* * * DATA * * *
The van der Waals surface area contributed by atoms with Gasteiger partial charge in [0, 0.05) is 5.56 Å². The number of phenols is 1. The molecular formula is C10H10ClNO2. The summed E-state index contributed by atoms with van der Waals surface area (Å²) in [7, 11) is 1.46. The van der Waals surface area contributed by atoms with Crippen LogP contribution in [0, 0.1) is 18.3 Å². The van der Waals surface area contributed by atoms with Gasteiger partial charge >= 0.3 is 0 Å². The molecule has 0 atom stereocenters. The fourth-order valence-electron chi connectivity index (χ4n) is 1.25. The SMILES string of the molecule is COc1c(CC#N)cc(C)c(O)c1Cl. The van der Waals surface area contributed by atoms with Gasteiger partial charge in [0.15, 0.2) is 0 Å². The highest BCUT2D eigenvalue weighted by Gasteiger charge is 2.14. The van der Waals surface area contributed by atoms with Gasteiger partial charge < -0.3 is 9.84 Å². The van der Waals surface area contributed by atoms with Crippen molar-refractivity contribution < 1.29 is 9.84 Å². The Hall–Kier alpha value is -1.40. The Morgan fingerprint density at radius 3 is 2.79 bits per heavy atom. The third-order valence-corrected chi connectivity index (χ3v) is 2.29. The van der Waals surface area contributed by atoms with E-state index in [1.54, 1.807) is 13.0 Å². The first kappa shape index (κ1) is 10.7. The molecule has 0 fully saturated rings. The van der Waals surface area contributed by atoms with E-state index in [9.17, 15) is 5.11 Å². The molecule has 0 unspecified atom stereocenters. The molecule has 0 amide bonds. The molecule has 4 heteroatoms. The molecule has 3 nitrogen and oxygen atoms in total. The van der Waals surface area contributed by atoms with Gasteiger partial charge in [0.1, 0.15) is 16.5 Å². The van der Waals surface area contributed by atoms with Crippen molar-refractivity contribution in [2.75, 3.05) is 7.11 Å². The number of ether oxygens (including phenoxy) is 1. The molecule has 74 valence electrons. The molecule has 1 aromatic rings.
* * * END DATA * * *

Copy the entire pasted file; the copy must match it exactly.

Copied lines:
The van der Waals surface area contributed by atoms with Gasteiger partial charge in [0, 0.05) is 5.56 Å². The number of phenols is 1. The molecular formula is C10H10ClNO2. The summed E-state index contributed by atoms with van der Waals surface area (Å²) in [7, 11) is 1.46. The van der Waals surface area contributed by atoms with Crippen LogP contribution in [0, 0.1) is 18.3 Å². The van der Waals surface area contributed by atoms with Gasteiger partial charge >= 0.3 is 0 Å². The molecule has 0 atom stereocenters. The fourth-order valence-electron chi connectivity index (χ4n) is 1.25. The SMILES string of the molecule is COc1c(CC#N)cc(C)c(O)c1Cl. The van der Waals surface area contributed by atoms with Gasteiger partial charge in [0.15, 0.2) is 0 Å². The highest BCUT2D eigenvalue weighted by Gasteiger charge is 2.14. The van der Waals surface area contributed by atoms with Gasteiger partial charge < -0.3 is 9.84 Å². The van der Waals surface area contributed by atoms with Crippen molar-refractivity contribution < 1.29 is 9.84 Å². The Hall–Kier alpha value is -1.40. The Morgan fingerprint density at radius 3 is 2.79 bits per heavy atom. The third-order valence-corrected chi connectivity index (χ3v) is 2.29. The van der Waals surface area contributed by atoms with E-state index in [1.54, 1.807) is 13.0 Å². The first kappa shape index (κ1) is 10.7. The molecule has 0 fully saturated rings. The van der Waals surface area contributed by atoms with E-state index in [9.17, 15) is 5.11 Å². The molecule has 0 unspecified atom stereocenters. The molecule has 0 amide bonds. The molecule has 4 heteroatoms. The molecule has 3 nitrogen and oxygen atoms in total. The van der Waals surface area contributed by atoms with Gasteiger partial charge in [0.1, 0.15) is 16.5 Å². The van der Waals surface area contributed by atoms with Crippen molar-refractivity contribution in [2.75, 3.05) is 7.11 Å². The number of ether oxygens (including phenoxy) is 1. The molecule has 74 valence electrons. The molecule has 1 aromatic rings.